It’s back-to-school and everyone is thinking about lunchbox packing. Which lunchbox vessels to buy, what ideas you can come up with, and how you’re going to send a lunchbox that comes home empty.

While an exciting time for many of you and the chance to return to routine, the lunchbox brings up a range of emotions that is unique to anything I’ve seen as a nutritionist. This is ESPECIALLY TRUE when you are a parent that gets to pack A Picky Eater Lunchbox.

There is a very good chance you have a particular someone in your home that’s going to make packing lunches a challenge, that will test your patience beyond supermom capabilities. What about our “picky eaters” that just won’t eat anything we want them to eat? What then?

Well, you see…the picky eater (as we call them) are just little creatures with undeveloped palates. And it frustrates us to all heck when we feel they have control over this food thing. But perhaps that is where we’ve gone wrong. Perhaps we must all make an attitude shift. And instead remind ourselves of the reason they eat this way. And how to prevent it from making us crazy.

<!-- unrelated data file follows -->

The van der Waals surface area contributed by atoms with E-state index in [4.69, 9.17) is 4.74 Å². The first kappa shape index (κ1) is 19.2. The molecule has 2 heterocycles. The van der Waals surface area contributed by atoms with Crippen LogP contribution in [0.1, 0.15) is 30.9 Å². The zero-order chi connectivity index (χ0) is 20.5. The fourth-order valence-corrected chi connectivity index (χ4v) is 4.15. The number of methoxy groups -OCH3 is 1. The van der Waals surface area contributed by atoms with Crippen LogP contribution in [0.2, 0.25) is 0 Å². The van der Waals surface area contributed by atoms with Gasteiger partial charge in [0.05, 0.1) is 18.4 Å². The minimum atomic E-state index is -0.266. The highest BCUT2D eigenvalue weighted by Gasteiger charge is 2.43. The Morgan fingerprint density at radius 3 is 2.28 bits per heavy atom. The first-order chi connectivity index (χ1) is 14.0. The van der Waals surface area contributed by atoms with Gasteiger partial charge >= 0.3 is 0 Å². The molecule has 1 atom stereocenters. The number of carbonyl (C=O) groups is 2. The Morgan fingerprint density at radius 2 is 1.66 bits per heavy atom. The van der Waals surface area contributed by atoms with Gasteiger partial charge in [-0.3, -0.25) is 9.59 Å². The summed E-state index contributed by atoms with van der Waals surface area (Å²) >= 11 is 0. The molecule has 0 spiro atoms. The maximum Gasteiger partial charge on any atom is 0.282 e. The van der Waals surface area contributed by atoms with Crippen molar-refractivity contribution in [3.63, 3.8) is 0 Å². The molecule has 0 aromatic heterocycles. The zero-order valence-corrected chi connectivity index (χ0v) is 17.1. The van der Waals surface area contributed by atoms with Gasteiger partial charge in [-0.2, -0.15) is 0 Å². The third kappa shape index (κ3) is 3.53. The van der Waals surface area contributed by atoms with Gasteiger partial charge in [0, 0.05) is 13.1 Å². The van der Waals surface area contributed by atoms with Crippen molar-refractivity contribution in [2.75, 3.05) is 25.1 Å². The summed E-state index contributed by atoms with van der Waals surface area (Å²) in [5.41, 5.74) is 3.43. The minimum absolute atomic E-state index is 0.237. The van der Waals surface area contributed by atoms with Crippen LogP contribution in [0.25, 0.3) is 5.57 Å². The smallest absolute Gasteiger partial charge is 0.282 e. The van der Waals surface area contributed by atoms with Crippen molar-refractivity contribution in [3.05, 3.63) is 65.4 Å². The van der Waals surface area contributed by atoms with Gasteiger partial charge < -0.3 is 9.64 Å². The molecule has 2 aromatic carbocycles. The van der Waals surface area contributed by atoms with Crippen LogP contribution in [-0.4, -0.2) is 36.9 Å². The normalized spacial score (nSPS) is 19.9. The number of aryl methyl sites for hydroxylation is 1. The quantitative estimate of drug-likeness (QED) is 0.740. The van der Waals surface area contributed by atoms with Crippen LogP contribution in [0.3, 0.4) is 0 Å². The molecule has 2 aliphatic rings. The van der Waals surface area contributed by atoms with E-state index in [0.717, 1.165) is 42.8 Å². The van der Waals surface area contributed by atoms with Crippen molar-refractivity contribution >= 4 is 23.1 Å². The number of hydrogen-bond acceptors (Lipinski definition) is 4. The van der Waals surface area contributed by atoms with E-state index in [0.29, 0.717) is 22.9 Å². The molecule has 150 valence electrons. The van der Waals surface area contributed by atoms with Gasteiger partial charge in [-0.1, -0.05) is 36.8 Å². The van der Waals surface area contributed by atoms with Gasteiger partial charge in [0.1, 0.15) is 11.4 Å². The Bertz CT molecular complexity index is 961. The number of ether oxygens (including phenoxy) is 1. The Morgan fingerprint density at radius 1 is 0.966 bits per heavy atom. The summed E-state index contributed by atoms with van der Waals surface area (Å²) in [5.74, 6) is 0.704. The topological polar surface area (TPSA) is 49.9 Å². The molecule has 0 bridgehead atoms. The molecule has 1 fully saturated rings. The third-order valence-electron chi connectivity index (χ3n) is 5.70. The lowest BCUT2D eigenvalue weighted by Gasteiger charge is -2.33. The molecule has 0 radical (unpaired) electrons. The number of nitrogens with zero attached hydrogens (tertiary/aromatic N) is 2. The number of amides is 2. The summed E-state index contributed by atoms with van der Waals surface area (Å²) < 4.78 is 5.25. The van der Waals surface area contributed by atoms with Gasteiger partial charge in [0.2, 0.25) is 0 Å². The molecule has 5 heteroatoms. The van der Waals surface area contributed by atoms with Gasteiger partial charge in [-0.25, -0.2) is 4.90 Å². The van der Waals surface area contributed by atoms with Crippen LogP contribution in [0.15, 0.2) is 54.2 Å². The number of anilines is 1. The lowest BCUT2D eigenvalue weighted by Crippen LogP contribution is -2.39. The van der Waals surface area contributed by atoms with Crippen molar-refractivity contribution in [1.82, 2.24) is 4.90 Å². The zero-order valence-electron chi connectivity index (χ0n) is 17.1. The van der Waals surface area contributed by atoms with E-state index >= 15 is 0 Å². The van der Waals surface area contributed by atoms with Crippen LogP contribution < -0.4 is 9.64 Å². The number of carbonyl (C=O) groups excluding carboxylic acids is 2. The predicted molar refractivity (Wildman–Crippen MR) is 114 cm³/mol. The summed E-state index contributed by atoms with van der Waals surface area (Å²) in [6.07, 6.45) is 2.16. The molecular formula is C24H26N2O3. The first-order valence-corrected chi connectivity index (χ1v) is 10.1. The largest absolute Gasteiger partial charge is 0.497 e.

This is where I use my “very-experienced-lunchbox-building-nutritionist-mama” advice that COULD possibly change your life.

Focus On What They Will Eat!

What?

Yeah, instead of wasting all that energy on why they don’t eat broccoli, praise them for eating green beans. Instead of turning inside out because they turn their nose up at chicken, hide some lentils in their homemade muffin.

And please stop saying to yourself that you HAVE to give them baloney sandwiches because it’s one of the only 5 things they’ll eat. Guess what, your list just got shorter…and easier!

Here are FIVE special ways to pack a picky eater lunchbox – that may even make you stop using the words “picky eater”.

#1: Master List

Make a master list of ALL…and I mean ALL the foods your simple-palated lovely likes to eat. You will be AMAZED at how long this list actually is.

#2: Skip The Crap Food (like baloney)